Lost Legacy

The Mormon Office of Presiding Patriarch

Review

Contents

IRENE M. BATES and E. GARY SMITH. Lost Legacy: The Mormon Office of Presiding Patriarch. Urbana: University of Illinois Press, 1996. viii; 258 pp. Illustrations, bibliography, index. $32.50.

At the October 1979 general conference, President Nathan E. Tanner, counselor in the First Presidency, announced the retirement of Eldred G. Smith as Patriarch to the Church. No successor was mentioned, thus leaving an office vacant that in Joseph Smith’s time was considered to be second in preeminence to the President of the Church. President Tanner explained that the wide availability of stake patriarchs eliminated the need for a Patriarch to the Church.

This action concluded a troubled history that went back to William Smith, the Prophet’s younger brother, and continued through Church administrations from the times of Brigham Young to Spencer W. Kimball. Eldred G. Smith, the heir to the office by presumed hereditary right, had waited fifteen years after his father died in 1932, before receiving his appointment as Church Patriarch in 1947, while the First Presidency and Quorum of the Twelve decided on the right person and the right combination of duties. Brigham Young and Wilford Woodruff had earlier questioned the worthiness of the Church Patriarch and made adjustments that reduced his authority. The office was inherently unstable almost from the beginning, as is obvious from this account by Irene Bates and Gary Smith, based on a host of manuscript sources.

The problems date back to the January 1841 revelation that called Hyrum Smith to succeed his father, Joseph Smith Sr., as Patriarch (D&C 124:91–96). The revelation said that Joseph Smith Sr., the first Patriarch, who died in September 1840, had appointed Hyrum to “the office of Priesthood and Patriarch, which was appointed unto him [Hyrum] by his father, by blessing and also by right,” implying a chain of Smith family authority over patriarchal blessings, going from the departing Patriarch to his eldest son. In keeping with those words, when Brigham Young ordained John Smith, Hyrum’s son, President Young said he acted in the stead of the martyred Hyrum, who had the authority to appoint and ordain the next Patriarch. The tradition of fathers ordaining sons persisted down to 1932, when death prevented Hyrum G. Smith from ordaining his son Eldred as Patriarch.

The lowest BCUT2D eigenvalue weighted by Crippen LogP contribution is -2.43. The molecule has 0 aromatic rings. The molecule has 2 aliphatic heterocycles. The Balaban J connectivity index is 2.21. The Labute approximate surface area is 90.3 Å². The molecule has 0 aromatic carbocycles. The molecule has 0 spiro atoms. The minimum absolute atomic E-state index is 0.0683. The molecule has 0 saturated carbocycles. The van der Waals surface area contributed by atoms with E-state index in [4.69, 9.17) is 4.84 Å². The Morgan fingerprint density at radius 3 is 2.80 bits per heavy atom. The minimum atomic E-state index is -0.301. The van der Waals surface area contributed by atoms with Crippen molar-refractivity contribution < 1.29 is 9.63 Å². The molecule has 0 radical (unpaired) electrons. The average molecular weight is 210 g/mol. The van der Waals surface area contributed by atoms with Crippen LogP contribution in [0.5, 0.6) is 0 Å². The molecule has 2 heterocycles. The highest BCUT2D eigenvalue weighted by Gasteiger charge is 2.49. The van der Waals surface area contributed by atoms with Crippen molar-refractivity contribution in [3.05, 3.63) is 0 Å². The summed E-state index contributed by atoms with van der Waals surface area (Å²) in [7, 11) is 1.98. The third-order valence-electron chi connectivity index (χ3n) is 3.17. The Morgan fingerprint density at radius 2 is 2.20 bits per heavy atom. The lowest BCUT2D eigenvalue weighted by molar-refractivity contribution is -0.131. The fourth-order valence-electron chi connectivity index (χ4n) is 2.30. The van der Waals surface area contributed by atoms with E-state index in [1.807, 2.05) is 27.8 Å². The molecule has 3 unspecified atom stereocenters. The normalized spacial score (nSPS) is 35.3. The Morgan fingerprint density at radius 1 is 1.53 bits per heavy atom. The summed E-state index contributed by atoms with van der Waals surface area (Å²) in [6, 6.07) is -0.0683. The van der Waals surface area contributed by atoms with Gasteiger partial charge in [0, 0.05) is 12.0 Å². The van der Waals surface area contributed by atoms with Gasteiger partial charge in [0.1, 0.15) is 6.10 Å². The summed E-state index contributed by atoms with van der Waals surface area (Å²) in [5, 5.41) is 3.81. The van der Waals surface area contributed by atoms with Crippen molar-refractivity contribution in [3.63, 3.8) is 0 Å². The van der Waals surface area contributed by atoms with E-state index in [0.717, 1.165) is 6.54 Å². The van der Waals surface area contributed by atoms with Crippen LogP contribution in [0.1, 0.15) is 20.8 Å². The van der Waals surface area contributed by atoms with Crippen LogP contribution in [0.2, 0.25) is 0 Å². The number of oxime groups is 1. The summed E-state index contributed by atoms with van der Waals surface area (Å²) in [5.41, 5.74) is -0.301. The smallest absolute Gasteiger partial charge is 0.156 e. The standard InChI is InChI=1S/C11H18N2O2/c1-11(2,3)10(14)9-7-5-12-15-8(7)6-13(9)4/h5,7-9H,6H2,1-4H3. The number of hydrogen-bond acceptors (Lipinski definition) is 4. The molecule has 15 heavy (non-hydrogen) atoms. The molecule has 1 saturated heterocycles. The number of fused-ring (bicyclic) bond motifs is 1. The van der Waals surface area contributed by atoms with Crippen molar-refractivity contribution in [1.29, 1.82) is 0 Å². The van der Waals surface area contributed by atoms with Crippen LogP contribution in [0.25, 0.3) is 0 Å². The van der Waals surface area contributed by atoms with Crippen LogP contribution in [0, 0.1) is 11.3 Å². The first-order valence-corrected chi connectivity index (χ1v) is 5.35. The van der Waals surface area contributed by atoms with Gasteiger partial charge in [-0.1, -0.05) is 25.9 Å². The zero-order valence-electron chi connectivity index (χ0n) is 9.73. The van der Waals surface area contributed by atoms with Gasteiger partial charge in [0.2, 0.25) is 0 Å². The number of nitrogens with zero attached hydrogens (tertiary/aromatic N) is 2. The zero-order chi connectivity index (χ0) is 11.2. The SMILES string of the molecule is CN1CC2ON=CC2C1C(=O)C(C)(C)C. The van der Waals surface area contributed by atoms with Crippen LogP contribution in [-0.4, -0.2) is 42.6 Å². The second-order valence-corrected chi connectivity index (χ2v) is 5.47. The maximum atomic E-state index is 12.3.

The 1841 revelation, besides setting up a seemingly independent line of authority over patriarchal blessings, appointed Joseph’s brother Hyrum as “prophet, and a seer, and a revelator unto my church, as well as my servant Joseph,” and authorized him to act in “concert also with my servant Joseph” (D&C 124:94–95). The revelation also gave Hyrum, the Second Counselor in the First Presidency since 1837, the keys, blessings, priesthood, and gifts of the priesthood of Oliver Cowdery, who was once the Second Elder of the Church. How these powers and gifts were divided between the Patriarch’s office and the calling of counselors in the First Presidency is not clear, but the 1841 revelation could be said to have established a partially independent line of Smith family officers parallel to the President of the Church and the Twelve. None of the Patriarchs save William Smith (who asserted his right to lead the Church as Patriarch) pushed the limits of the independent, hereditary appointment powers of this office, but the uncertain implications of some parts of the 1841 revelation raised questions whenever the Patriarch’s role and authority had to be defined.

John Smith, Hyrum Smith’s eldest son and Patriarch from 1855 to 1911, though never troublesome like William Smith, stirred doubts about the wisdom of hereditary authority. A good-hearted and believing man, he failed to keep up with the intensifying demand to keep the Word of Wisdom. He was said to have sometimes smoked in his office when people came for blessings, though in later life he may have reformed. Before he did, Wilford Woodruff openly scolded him in general conference and told him to shape up or resign.